RACINE — The city will get a 5,100-square-foot commercial building to add to its portfolio of Uptown buildings — for $250.
Nelson Electric Supply Co. is turning over 1248 Washington Ave. to the city in what City Principal Planner Matt Sadowski called a “friendly condemnation.” That required the Racine Redevelopment Authority to find the 1928 building — originally a Packard dealership — as presenting “spot blight” in a meeting Monday.
Despite that designation, Sadowski said, “It’s not in bad shape.”
The $250 price tag is the City’s only cost, Sadowski said, because federal grant money covers both the environmental investigation that’s been done and the estimated $30,000 in remediation work to come.
By year’s end, Sadowski said, the building should be available for the City to lease out — and ultimately sell if and when Uptown’s economic condition improves.
The structure’s B-3, or general commercial, zoning will allow a wide variety of potential uses. As examples, that could include light manufacturing, auto repair or a restaurant, Sadowski said.
“It’s in relatively good shape and we’re starting a planning program for the Uptown area,” he said, “so we’re very excited about that and to be able to control a building of this visibility, it’s very desirable.”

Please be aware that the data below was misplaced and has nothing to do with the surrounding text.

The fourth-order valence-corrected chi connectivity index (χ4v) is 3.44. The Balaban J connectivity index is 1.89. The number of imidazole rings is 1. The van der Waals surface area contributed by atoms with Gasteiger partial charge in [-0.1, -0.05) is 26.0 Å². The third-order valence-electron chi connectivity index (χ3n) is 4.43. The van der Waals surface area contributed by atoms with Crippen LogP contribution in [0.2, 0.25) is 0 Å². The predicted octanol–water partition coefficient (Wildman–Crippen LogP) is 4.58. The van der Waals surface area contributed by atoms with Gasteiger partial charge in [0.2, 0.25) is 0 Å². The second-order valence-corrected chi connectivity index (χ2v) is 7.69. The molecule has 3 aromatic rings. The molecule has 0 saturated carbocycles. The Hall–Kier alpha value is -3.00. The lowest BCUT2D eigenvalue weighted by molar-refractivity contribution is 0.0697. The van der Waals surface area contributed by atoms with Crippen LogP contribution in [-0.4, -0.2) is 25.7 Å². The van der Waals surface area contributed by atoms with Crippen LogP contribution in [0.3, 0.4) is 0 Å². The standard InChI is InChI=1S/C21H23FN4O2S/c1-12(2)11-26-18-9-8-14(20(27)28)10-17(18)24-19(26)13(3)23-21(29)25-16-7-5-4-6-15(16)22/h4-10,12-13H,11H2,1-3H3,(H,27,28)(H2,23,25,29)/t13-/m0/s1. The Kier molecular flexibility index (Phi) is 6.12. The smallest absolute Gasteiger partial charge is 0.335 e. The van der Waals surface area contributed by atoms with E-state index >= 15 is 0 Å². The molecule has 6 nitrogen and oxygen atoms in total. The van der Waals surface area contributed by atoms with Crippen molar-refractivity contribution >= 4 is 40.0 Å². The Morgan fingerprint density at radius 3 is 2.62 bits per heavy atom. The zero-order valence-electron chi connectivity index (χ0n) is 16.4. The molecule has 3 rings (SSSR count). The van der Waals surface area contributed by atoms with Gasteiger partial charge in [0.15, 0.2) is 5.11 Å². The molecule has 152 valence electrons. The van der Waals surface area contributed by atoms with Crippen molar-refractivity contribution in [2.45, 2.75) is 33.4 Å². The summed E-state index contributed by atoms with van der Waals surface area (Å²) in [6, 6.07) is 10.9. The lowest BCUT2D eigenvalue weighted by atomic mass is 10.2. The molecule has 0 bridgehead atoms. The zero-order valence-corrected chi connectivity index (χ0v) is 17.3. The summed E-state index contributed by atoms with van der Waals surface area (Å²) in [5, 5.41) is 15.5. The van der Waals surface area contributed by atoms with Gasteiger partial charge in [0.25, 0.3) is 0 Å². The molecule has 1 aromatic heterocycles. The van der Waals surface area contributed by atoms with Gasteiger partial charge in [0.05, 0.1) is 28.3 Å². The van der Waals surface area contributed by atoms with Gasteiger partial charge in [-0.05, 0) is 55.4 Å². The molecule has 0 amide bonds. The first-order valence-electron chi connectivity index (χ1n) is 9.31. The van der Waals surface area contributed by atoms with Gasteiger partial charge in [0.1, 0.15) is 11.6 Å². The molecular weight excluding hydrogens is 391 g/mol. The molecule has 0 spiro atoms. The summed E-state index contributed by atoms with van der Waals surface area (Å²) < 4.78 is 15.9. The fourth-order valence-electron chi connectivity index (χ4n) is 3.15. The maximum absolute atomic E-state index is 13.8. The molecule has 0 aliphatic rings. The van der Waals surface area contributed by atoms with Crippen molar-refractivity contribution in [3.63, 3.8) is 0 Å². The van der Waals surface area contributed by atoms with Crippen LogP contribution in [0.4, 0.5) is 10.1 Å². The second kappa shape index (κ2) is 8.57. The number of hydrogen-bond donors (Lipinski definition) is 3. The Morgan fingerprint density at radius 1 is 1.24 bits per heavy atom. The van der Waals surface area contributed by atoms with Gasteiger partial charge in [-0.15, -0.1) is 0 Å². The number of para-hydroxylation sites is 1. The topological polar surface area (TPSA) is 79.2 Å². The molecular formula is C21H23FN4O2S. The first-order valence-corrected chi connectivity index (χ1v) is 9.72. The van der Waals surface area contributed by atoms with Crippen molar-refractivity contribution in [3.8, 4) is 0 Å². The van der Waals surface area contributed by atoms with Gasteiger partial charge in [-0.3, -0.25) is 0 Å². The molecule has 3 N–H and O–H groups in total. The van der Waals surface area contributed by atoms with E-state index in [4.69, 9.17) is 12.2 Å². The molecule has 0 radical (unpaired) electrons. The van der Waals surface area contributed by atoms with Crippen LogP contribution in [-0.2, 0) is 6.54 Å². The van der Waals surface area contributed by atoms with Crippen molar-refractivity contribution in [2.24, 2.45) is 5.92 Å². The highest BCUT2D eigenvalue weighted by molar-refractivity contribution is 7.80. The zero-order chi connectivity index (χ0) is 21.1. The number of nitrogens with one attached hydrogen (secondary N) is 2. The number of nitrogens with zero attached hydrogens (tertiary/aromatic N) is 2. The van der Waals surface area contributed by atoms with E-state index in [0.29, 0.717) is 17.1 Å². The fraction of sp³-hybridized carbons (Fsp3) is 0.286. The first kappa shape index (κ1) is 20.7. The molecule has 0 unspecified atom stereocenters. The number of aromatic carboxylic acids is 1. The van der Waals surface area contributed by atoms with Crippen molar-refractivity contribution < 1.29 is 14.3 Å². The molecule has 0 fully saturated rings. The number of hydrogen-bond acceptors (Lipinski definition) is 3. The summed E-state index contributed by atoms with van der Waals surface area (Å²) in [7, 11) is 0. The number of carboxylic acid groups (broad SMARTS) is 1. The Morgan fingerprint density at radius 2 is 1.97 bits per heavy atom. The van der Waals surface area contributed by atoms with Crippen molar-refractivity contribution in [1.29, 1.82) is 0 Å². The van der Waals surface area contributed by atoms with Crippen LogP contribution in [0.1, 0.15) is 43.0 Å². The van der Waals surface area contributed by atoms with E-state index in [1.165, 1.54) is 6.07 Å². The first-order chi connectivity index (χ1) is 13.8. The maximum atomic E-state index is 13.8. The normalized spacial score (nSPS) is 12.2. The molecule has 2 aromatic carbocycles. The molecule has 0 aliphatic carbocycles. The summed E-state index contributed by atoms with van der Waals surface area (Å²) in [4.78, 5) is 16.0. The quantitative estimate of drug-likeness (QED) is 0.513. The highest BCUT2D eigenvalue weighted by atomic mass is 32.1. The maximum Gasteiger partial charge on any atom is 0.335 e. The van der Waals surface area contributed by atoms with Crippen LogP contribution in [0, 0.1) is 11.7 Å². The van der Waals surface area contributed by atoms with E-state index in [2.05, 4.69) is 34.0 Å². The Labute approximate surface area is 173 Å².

Similarly, the city also owns Uptown buildings at 1418 and 1511 Washington Ave. Those are zoned B-2, a narrower zoning than B-3.
Nelson Electric President Tom Leuenberger said his company, headquartered at 926 State St., bought the former auto dealership building in the mid-1960s for extra warehouse space. When it built its current, 40,000-square-foot distribution center at 821 S. Airline Road in 1999, the older warehouse “was used less and less and less.”
Just before last Christmas, Nelson offered it to the city, knowing of the desire to lift Uptown’s fortunes, Leuenberger said. From a tax standpoint, it was sensible to make the donation instead of trying to sell it, he said. Neither he nor Sadowski was quite sure where the $250 price came from.
There will be some roof work, Sadowski said, the hydraulic lifts and a small below-ground fuel tank and the lead-based paint will be removed, and as well as the asbestos-containing floor tiles. The work should be finished by year’s end, he said.
The building’s acceptance is pending City Council approval.